And it’s time again for Shafali’s Creativity Carnival!! Please go check out the post I’m responding to, plus her site in general! She’s really talented and has a fantastic blog. Here’s the cue art:
There are moments that stay with you, being a cop. There are cases that are never answered, and you always wonder if you’d missed something that could have solved the whole thing. Others you wish you could forget; the horrible terrible monsters breathing so close to you, you wish you could hide in a hole for the rest of your life. And then there are the cut-and-dry ones, that you always remember. The case of Jeremy Jones was just that. To this day I don’t know how to feel about that case.
We were called to a house for a wellness check. His mother hadn’t heard from him and was getting worried. Sometimes it’d take him days to answer, but he always did eventually. We were to find out he’d had a wife, and she had died young of cancer. It happened quickly, and Jeremy didn’t take it very well. His mom kept telling him to get help, but he would just stay in the house they had called home day after day. It took him six months, but when we showed up, the impossibility of his situation had taken hold. We found him at the dining table, with a letter and her picture. The letter was for his mother, telling her how sorry he was, but that he didn’t want to be in a world without the woman he loved and cherished and could tell anything to.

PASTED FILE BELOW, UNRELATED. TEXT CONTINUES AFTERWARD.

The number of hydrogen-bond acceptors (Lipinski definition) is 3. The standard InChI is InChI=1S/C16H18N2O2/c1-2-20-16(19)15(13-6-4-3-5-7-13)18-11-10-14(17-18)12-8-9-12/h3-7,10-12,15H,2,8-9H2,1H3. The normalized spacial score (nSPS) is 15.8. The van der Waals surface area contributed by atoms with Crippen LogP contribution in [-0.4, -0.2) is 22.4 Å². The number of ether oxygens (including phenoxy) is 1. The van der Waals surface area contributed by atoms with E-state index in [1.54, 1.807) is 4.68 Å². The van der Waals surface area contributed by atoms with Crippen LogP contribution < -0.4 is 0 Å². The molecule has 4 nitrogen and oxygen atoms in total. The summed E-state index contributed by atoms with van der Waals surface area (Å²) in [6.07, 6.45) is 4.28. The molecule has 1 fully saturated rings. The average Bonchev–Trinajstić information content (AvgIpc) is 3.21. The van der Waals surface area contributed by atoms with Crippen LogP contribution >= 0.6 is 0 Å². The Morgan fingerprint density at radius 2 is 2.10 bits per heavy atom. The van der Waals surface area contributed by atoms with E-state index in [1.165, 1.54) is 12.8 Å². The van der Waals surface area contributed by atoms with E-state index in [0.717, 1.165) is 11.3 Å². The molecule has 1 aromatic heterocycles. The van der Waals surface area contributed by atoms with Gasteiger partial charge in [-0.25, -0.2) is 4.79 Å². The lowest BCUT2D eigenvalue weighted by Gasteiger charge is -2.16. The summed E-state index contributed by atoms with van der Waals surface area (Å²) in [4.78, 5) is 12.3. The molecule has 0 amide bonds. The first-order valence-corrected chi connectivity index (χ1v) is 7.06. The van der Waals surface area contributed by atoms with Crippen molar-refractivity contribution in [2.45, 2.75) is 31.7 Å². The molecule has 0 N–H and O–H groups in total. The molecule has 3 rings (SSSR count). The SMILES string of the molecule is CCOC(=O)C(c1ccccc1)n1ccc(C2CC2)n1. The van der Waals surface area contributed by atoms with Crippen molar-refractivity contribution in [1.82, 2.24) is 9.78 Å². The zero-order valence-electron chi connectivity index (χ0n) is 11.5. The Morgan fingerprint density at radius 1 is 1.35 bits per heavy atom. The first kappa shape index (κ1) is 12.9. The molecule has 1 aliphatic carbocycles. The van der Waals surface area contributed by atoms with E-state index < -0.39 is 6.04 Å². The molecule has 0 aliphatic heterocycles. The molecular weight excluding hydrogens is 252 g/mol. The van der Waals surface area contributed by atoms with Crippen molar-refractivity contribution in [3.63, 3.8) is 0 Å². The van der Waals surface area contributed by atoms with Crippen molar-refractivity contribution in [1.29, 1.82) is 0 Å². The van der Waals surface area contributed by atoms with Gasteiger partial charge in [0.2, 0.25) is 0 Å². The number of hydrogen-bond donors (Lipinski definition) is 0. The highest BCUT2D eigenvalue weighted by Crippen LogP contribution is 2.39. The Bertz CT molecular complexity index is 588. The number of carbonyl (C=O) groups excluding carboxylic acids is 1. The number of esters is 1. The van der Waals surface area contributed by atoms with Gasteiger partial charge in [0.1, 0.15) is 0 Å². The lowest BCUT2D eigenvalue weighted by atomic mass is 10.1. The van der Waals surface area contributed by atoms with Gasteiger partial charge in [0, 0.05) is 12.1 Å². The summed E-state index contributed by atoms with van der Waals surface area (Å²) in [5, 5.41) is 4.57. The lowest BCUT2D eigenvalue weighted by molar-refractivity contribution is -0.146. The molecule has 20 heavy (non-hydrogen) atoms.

It was a sad case, a case not easily forgettable. He had so much to live for, but the love for life was nothing compared to the love for the woman he married. I can’t help but think of how his life could have been, if only he’d gotten the help his mother so desperately wanted him to. If only the media, and society, were more open in their thinking of mental health and mental awareness. This man could have done anything, but instead, he is laid to rest with the love of his life, another life so cruelly taken away.